All direct price supports for all products, goods and services in US Code or US regulation, whether promulgated by Congress or the Executive branch, are hereby repealed, as of 1 January 2014.

GWB on December 10, 2013 at 1:33 PM

GWB on December 10, 2013 at 1:33 PM

Hear! Hear! this!

Obama’s first major tax increase was the 30% tariff on Chinese tires beginning on September 1, 2009. American tires went up 30% the next day as a sop to the unions. Anybody with a fleet is quite aware of this.

DanMan on December 10, 2013 at 1:41 PM

How about farmers simply let market forces determine pricing and screw government involvement…

PatriotRider on December 10, 2013 at 1:45 PM

The minimum wage is a price support. Just saying…

percysunshine on December 10, 2013 at 1:59 PM

Fun link showing Farm subsidies that end up in the city of Chicago and other major cities:

We show that millions of dollars in Federal Farm Subsidies are flowing into major American urban areas- where there are no farms…

Examples from our report:

1. Three Year Economic Savings Program, Inc- a charity-arm of The Nation of Islam based in Chicago, received farm subsidies at the home address of Minister Louis Farrakhan.

2. New York based National Audubon Society received $960,000 – including a New York based tobacco subsidy.

3. Executives at U.S. Department of Agriculture and lobbyists in Washington, D.C. the people who created and manage these transfers, participate in the subsidy largess.

4. Elected U.S. Senators and Representatives received hundreds of thousands of dollars in farms subsidies.

Fallon on December 10, 2013 at 2:03 PM

No one cares about these farm bill/ethanol stories, Erika.

discojoe on December 10, 2013 at 2:05 PM

do you like that better? I do.

astonerii on December 10, 2013 at 1:23 PM

No, I don’t like it better.

BUT!!!!

Unfortunately it is more accurate.

Gunlock Bill on December 10, 2013 at 2:05 PM

Gunlock Bill on December 10, 2013 at 2:05 PM

You are right, it is not something to like better.
my bad! Thanks for catching that for me.

astonerii on December 10, 2013 at 2:16 PM

No one cares about these farm bill/ethanol stories, Erika.

discojoe on December 10, 2013 at 2:05 PM

Does anyone care about what makes up our $17T in debt, or our $1T in defecit? To paraphrase: a $100 billion here and a $100 billion there, and pretty soon you’re talking about real money.

NOMOBO on December 10, 2013 at 2:20 PM

I read an article in the Philadelphia Inquirer, via The Wall Street Journal:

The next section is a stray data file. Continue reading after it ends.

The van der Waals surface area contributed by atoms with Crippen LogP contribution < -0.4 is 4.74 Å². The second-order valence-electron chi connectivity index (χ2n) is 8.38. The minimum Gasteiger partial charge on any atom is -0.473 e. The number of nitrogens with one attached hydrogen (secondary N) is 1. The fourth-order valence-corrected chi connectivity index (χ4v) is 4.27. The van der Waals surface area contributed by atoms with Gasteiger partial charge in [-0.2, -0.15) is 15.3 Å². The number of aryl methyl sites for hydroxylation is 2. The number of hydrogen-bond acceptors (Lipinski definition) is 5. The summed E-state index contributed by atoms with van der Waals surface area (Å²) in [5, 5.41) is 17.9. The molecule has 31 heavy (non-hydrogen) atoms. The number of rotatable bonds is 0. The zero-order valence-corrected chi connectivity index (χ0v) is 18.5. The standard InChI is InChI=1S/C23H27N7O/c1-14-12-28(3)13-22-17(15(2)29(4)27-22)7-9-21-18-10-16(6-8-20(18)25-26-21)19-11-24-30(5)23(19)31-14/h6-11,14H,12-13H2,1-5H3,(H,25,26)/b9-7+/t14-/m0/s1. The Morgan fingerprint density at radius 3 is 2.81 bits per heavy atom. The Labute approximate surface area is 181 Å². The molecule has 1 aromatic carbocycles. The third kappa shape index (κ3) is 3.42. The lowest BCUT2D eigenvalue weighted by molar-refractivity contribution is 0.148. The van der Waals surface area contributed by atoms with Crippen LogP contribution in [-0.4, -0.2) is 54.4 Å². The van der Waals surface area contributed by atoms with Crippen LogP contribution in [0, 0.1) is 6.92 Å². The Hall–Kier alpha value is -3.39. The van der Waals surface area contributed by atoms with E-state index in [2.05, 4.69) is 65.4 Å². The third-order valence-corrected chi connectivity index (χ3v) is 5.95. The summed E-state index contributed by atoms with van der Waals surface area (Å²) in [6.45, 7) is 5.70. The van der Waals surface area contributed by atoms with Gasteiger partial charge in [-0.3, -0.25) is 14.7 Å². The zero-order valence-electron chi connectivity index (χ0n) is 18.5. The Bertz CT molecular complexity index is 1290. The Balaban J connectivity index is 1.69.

http://online.wsj.com/news/articles/SB10001424052702303330204579248614111446196

What the article describes is how the corn growers are hoarding crops in hopes that the prices increase.

If the farm bill is supposed to help both the growers and the consumers, this article tells you that the farms only care about their bottom line and they don’t need the subsidies anymore. It also explains how they worry about corn from other countries and believe the government should keep them in business.

djaymick on December 10, 2013 at 2:27 PM

It saddens me that hard working farmers want to become dependent upon the government teat.

Gunlock Bill on December 10, 2013 at 1:11 PM

There was an image circulated around a while back that said something like “Who you think benefits from the farm bill” and it showed a picture of the famous couple in American Gothic. It then said “Who really benefits from the farm bill” and showed a bunch of big ag companies like Archer Daniels Midland.

I say let ‘em put milk on the shelf at $8 a gallon. Let’s see how many they sell.

Kafir on December 10, 2013 at 2:52 PM

I say let ‘em put milk on the shelf at $8 a gallon. Let’s see how many they sell.

Kafir on December 10, 2013 at 2:52 PM

How many people are on food stamps? They get milk for free no matter the price. WIC and a few others are the same.
I bet those welfare people could make a killing in the reselling business!

astonerii on December 10, 2013 at 3:09 PM

Really HA? Erika’s blogging on farm bills? She should be reporting on international news.

DarkCurrent on December 10, 2013 at 3:18 PM

Really HA? Erika’s blogging on farm bills? She should be reporting on international news.

DarkCurrent on December 10, 2013 at 3:18 PM

why?

dmacleo on December 10, 2013 at 3:32 PM

The “farm bill” has little to do with “family farming” – the amounts which would go to farms earning less than $250K adjusted gross income per year is less than 1% – and everything to do with welfare for both the fraud-laced SNAP (food stamps) program and Big Ag, which hopes to continue reaping subsidies for corn ethanol while keeping cheaper and cleaner sugar ethanol out of the market, raising food prices worldwide, and hastening the wear and tear on internal combustion engines.

But note that they’ve been working on this controversial bill for over a year and aren’t close to a deal yet.

Still, some Henny Penny types among us fret and worry about a nonexistent immigration bill slipping through in the dead of night.

Adjoran on December 10, 2013 at 4:13 PM

Not Happening?

How Sweet It Is!

Another Drew on December 10, 2013 at 4:56 PM

I’ll support the farm bill when they pay auto-mechanics…er…technicians…to not fix cars.

Another Drew on December 10, 2013 at 4:59 PM